Email Safety for Children

As a parent, it is your responsibility to set guidelines for safe email usage for your child – both at home and while out and about. Be sure your child or teen understands that using his or her email account safely is a condition of having it, and that email is a privilege that can be taken away at any point. Be sure that everyone in your family is aware of the rules for using email safely, and emphasize that the rules will be enforced.

Tips to help your child use email safely:

* Keep personal information private: Be sure your child knows not to give out personal details. Remind them that email friends may not be who they claim to be, and that it is important that they not share information such as their phone number, address, or birth date with strangers over the internet.
* Remain anonymous: Warn your child that if someone they don’t know asks for their name in an email, they should get your permission before sharing this information.
* Keep passwords secret: Your child should understand not to share their password with anyone except you. This helps prevent their friends or acquaintances from using their email account to send out messages, as well as keeping their personal information safe from potential hackers or predators.
* Delete at will: Teach your child that it is okay to delete email from anyone that they don’t know, especially if it has an attachment. Be sure that they understand not to open attachments from unknown sources, as many viruses spread this way.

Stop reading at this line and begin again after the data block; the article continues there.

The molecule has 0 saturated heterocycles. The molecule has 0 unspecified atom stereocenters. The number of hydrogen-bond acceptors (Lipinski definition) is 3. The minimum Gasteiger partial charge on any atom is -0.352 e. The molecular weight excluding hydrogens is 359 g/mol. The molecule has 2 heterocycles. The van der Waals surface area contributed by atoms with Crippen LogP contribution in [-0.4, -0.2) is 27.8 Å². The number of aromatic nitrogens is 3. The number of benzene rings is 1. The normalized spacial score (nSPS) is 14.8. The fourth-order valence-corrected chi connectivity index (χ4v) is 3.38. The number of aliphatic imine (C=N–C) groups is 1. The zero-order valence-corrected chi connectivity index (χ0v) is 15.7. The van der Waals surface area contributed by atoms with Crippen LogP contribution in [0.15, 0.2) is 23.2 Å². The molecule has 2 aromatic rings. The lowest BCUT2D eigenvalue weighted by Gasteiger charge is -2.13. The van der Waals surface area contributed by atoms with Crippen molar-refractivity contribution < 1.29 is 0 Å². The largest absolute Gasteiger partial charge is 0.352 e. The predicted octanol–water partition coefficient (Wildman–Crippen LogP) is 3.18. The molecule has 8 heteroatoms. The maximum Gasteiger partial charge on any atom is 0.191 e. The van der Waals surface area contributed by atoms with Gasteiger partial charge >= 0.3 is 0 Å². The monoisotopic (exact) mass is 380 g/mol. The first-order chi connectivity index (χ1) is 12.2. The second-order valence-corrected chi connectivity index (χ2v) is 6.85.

* Communicate: Explain to your child that it is important for them to tell you about anything they receive in their email account that makes them feel scared or uncomfortable. Spammers, cyberbullies, and predators all use email – be sure your child feels they can talk to you about any unsavory email they receive.
* Don’t reply to spam: Spammers send email out in the blind, not knowing if email addresses they are using are valid or not. Replying to these messages only ensures that they keep sending mail, so avoid doing so at all costs, and teach your child to do the same.

Email is an extremely useful communication tool, but can also be dangerous if used incorrectly. Teach your children the importance of email safety, and remind them how important their privacy is. If you are unsure if your child is ready to have their own email account, you can always try sharing a family account as a trial. If things go well, then you can allow them to move up to their own account, to which you have the username and password. While your child or teen may protest, bear in mind that you are the only thing that stands between them and internet predators. This makes enforcing safety rules all the more important.

Have a great day!

Lawrence